The company is also investing in hydrogen with first two hydrogen refuelling stations for buses and passenger cars in major cities Poznan and Katowice. The stations, as well as a hydrogen fuel production hub in Trzebinia – which is under construction and will go online by the end of the year – mark Orlen’s growing interest in alternative fuels, as burning climate-warming fossil fuels is coming under increasing pressure from regulators and financiers.
Orlen plans to announce the strategy for the combined grouping with Lotos and PGNiG in the second half of 2021.
“The overall strategic direction will prioritize investments in the petrochemical, renewable electricity generation and retail segments. We view the broad strategic targets as positive in light of long-term challenges related to energy transition,” Fitch Ratings wrote.
“While the all-share merger is in line with the financial policy, the updated strategy will still be an important factor driving Orlen's rating. In particular capex and shareholder remuneration plans will be assessed in light of Orlen’s planned focus on retail, petrochemical and renewables assets amid energy transition as well as the potential for the merged entity to play a significant role in Poland's bid to reduce reliance on coal for electricity,” Fitch Ratings added.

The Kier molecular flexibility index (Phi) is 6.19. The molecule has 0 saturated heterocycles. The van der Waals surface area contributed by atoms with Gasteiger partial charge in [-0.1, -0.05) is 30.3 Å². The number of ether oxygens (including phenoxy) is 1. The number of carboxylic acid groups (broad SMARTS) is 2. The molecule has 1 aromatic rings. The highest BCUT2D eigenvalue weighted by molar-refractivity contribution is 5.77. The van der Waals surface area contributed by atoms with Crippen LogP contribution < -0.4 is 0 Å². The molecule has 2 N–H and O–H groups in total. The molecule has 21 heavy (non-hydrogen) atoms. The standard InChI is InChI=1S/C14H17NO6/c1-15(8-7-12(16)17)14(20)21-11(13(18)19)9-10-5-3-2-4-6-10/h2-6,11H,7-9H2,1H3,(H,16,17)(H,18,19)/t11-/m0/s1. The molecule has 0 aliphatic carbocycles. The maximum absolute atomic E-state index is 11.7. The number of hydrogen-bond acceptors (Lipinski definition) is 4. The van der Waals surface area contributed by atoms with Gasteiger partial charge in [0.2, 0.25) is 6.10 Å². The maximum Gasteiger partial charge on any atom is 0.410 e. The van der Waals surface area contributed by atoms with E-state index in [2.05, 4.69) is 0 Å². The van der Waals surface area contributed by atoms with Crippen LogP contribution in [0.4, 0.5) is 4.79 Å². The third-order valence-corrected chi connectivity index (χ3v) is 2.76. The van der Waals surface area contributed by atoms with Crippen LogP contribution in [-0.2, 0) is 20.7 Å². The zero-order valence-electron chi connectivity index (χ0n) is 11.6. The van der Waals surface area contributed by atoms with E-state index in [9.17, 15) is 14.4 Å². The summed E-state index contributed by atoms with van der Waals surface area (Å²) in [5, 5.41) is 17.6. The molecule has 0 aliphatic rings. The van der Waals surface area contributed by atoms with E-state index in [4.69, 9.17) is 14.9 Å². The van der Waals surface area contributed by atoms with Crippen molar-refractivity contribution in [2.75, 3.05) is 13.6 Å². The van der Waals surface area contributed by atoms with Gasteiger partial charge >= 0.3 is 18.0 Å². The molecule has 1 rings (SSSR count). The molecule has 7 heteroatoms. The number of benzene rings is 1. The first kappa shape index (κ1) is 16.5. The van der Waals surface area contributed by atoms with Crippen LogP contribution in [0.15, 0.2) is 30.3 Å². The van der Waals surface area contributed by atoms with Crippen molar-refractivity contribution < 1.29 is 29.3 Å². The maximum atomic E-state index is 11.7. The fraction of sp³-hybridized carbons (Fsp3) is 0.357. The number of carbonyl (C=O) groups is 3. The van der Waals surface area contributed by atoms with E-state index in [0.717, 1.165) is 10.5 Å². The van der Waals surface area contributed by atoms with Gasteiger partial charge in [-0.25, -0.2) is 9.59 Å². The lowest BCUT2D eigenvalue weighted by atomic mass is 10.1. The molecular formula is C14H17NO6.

The positive reception of the consolidation plans – with the stock rising 43% so far this year – eclipses the company being the darling of the government and the quite un-business-like controversies that have come with that status.
Orlen has been accused of serving the government’s agenda of stifling criticism in the media after it took over Polska Press, a publisher of several national and local media last year.
The takeover – and Orlen’s weak justifications for it – provoked questions about whether the United Right government was thus laying ground to secure positive coverage in numerous local media in the run-up to general and local elections, both due in 2023.
The company’s CEO, Daniel Obajtek, has not escaped controversy, either. Unknown prior to PiS’s taking over power, Obajtek rose to the top spot in Poland’s business from being an elected official in the rural community of Pcim in southern Poland. Recently, the opposition-aligned media have been all over Obajtek for alleged shenanigans while he was still an official in Pcim and for his allegedly pot-holed financial statements, especially with regard to real estate he owns.
So far the company’s net take has only diminished under Obajtek, from PLN5.6bn in 2018 – the year he took over at the company’s helm – to PLN4.3bn in 2019 and PLN3.4bn last year, latterly due to the pandemic. The company’s debt was PLN12bn in 2020, nearly five times the figure for 2019 and twice the 2018 level – an effect of taking over Enea’s debt.
Nevertheless, analysts tip Orlen’s share price to continue rising, at least until there are any wider oil industry shifts such as in Opec production quotas or shale oil production. "The refining industry was hit hard during the pandemic and any event that promises the containment [of the virus] will be immediately discounted by the market," BOS Bank analyst Lukasz Prokopiuk recently told the newspaper Puls Biznesu.